Why I’m not laughing at the Jays manager’s sexist joke

John Gibbons says his wife and daughter weren’t offended by his attempt at humour. But that doesn’t make it OK.

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Photo, Orlin Wagner, Associated Press.

This piece was originally published on Sportsnet.

One of the remarks John Gibbons made in his post-game presser after the Blue Jays lost a controversial game to the Tampa Bay Rays Tuesday night was this: “Maybe we’ll come out wearing dresses tomorrow. Maybe that’s what everyone is looking for.”

Gibbons was frustrated by MLB’s new slide rule, which very likely cost the Blue Jays a win that would have given them a 3-0 record to start the season for the first time since 1996. He was frustrated enough to call the rule a joke and an embarrassment to the hard-nosed game of baseball; he felt it had no place in a serious, major-league game where every win matters so much.

I like John Gibbons. A lot. He seems real and smart and laid back and funny. He seems nice. He’s a bit of an underdog, not showy, content with who he is. I like the way he takes things in stride, making jokes about job openings in double-A ball if things fall through with the Jays. I also like that he’s got fire, that he was as frustrated as he was last night by that loss. I like that he said what he thought.

But I don’t like everything he said. I don’t like the dresses comment. I do think it’s sexist. I would say it’s on the mild end of the continuum, and I don’t think that counts for nothing. But a sexist comment, no matter how mild, is a problem. It adds that much more bulk to an already big-enough barrier that interferes with our seeing men and women as equally important and valuable. Little jokes about men being “ladies” when they don’t train hard, or rookies having to wear pink knapsacks — they are meant to be fun but they stand for derision; they are small on their own but pile up and up and, ultimately contribute to a critical mass.


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On Wednesday, in response to the backlash against his comments, Gibbons said he doesn’t understand what the fuss is about, why people are offended by his remarks. His mother and his wife and his daughter don’t have a problem with them. “[They] found it kind of funny and they know me,” he said.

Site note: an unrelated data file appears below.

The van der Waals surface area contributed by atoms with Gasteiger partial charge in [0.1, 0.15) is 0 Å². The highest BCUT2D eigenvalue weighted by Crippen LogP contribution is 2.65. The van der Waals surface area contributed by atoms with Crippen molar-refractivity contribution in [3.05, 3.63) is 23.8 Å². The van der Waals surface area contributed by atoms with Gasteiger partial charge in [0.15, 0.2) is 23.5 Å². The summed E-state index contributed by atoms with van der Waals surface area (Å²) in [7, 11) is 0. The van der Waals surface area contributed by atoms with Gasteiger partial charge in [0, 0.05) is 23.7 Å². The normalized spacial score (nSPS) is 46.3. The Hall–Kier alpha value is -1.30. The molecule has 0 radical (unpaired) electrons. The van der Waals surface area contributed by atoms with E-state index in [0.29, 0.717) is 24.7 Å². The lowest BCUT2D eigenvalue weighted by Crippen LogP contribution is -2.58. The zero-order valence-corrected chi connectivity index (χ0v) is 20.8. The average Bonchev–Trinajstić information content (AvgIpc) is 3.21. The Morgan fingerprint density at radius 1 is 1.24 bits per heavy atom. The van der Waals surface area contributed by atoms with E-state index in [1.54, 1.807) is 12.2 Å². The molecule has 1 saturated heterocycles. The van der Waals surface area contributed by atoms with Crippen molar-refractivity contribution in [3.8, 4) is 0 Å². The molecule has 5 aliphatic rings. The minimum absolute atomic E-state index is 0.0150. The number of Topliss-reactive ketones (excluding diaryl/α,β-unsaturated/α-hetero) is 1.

I don’t know him. But I think I know what he means. I don’t actually think John Gibbons sees women as less important or valuable than men. I don’t think he, in any way, said what he said to make things harder for women. I suspect that may be the last thing he wants. That’s a gut feeling, and the only thing it means in this case is that the sexist remark he made yesterday will not get in the way of me being his fan — I will continue to like him and pull for him. But neither does his absence of ill intent make the comment OK. The thing with these comments is that that they take on a life of their own. They build that barrier up like so many bricks.

I’m not surprised by Gibbons’s comment and I’m not surprised he’s not sorry for it. I’m a little bit sadder and more disappointed hearing it from him than I have been from others and I’m sure I’ve worked harder to understand and reconcile it coming from him than I have from most. But even when I look at things from his side, and even though I still want him to make his jokes and be himself and stay the manager of the Jays for the duration of this season as well as the foreseeable future, I just don’t like that comment. In the end, it’s another brick in the wall.

Dafna Izenberg is a senior editor at Sportsnet.

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